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InstantAction is announcing today the formal launch of its site that lets gamers play 3-D games in a web browser.
The site will have nine games that are available for free at the outset, with a half-dozen more games coming soon. The Eugene, Ore.-based company, which is owned by Barry Diller’s InterActiveCorp, says it can convert almost any game to run in a web browser.
InstantAction was started in 2000 as GarageGames. The original company developed the Torque game development engine, which has been used to develop lots of games from the original Tribes game to InstantAction’s own Marble Blast Ultra for Xbox Live.
In 2007, InterActiveCorp bought a majority interest in GarageGames. In contrast to other solutions, InstantAction has a clever approach to doing browser-based games. Others require a big download of game software — or disks — in order to run 3-D games.
But InstantAction uses a lightweight 150 kilobyte download that takes seconds to download just once over a broadband connection. Josh Williams, chief technology officer of InstantAction, said that the company worked on the technology for the past four years. The company launched a beta test in March, 2008, and has been working on the technology until now. There are 1.2 million users to date. Those users have played 11.4 million games and spend an average time of an hour and 35 minutes on the site with each visit.
The benefits of running a game in a browser are plentiful. Since players have to log in, their identities can be verified, eliminating game piracy. The company has free games now, supported by advertising. Games can be distributed digitally, bypassing retail. And players can access their games from any location, since all they have to do is log into the site from a browser on a PC or a Mac. The games can also be improved without requiring users to download lengthy updates.
The site also has a social network for gamers. You can add friends, chat, and create game parties which can jump from one game to another. Diller’s InterActiveCorp has $6.4 billion in revenues and a collection of web properties such as College Humor.
The company is offering to let others use its technology to convert their games to run on the InstantAction site, or on their own custom game sites. Williams said it may take a couple of days of effort to convert a PC game to run on InstantAction’s site. Games from other platforms may also be converted to run on the site. InstantAction also provides server-based cloud services to game companies, such as subscription services or micro-transaction technology.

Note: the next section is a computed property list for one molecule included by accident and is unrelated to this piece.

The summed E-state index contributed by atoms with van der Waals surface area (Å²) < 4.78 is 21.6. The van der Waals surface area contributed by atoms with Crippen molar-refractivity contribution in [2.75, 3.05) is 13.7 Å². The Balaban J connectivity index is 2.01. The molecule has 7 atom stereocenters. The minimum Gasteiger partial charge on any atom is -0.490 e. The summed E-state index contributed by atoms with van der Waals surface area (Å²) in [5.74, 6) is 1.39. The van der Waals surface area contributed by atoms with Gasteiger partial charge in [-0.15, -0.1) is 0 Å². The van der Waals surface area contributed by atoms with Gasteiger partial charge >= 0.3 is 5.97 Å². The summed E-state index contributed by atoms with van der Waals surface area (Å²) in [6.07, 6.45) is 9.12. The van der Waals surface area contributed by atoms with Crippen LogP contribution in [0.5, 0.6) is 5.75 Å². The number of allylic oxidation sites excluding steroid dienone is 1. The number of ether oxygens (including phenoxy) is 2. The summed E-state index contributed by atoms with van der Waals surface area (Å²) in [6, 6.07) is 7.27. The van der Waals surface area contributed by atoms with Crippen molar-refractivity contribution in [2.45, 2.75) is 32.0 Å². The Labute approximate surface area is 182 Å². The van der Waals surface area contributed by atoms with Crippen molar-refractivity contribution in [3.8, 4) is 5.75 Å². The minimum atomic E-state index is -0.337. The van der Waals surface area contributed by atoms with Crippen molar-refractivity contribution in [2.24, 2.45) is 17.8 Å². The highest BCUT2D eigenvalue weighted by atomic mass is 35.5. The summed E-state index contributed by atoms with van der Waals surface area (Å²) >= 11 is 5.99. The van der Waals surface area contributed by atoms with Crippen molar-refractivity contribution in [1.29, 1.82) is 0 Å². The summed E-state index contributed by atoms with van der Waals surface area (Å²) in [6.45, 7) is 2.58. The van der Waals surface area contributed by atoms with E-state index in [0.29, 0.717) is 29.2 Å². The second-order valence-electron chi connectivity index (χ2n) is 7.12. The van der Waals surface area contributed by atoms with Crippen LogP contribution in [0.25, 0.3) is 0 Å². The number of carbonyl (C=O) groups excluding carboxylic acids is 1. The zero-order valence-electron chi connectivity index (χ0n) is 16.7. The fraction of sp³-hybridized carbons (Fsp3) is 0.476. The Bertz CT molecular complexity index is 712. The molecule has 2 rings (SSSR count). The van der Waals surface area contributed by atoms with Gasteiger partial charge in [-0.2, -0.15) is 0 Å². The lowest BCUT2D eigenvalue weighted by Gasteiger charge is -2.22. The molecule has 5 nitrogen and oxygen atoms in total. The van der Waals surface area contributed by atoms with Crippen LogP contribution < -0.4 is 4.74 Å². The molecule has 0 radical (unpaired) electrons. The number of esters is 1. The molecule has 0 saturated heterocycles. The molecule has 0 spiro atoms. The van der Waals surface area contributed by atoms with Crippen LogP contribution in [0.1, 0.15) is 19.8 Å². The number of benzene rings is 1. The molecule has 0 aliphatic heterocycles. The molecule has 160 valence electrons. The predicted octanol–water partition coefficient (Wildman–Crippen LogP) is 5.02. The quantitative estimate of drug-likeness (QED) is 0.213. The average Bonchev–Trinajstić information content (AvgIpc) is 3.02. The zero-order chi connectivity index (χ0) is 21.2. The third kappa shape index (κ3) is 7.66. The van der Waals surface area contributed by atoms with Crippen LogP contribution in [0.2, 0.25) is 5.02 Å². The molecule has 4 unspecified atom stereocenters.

With the social network, gamers can use the site to figure out which of their friends are online or offline, what they’re playing, and to quickly coordinate. You can play games in a partial window, or fill up the entire screen with the game.
The site is competing with other publishers and developers who are doing their own browser-based games, such as id Software, which is about to launch its Quake Live online browser-based 3-D shooting game. Other high-end competitors include Valve’s Steam, Trion World Network, Riot Games, Combat Arms and others. Other rivals include Runescape, Travian, Wild Tangent, Amazon and Reflexive.
The proof will ultimately be in the pudding. Williams said that the games will have accurate physics, such as real-time collision detection, meaning that objects will behave the way their do in the real world, bouncing off each other and what not.
Andy Yang, general manager of InstantAction, believes that game developers can use the site and its tools as a test bed. They could try out a game concept on the site and see how fans like it. If they do, the developer could proceed with a high-budget version of the game. InstantAction has 100 employees, most of them working on the technology platform and some working on games.
Over time, InstantAction will add new features. In the first quarter, it will add a new racing game. In the second quarter, it will launch its Legions title. In the third quarter, it will add user-generated content, and in the fourth quarter it will add live video and video capture.
It remains to be seen if InstantAction can really meet the quality bar that gamers expect when you tell them that they can play a game in 3-D. I played Ace of Aces on the site. It was fun, but it didn’t really meet the bar on high-quality 3-D graphics for me. It almost felt like I was playing a game from a decade ago.
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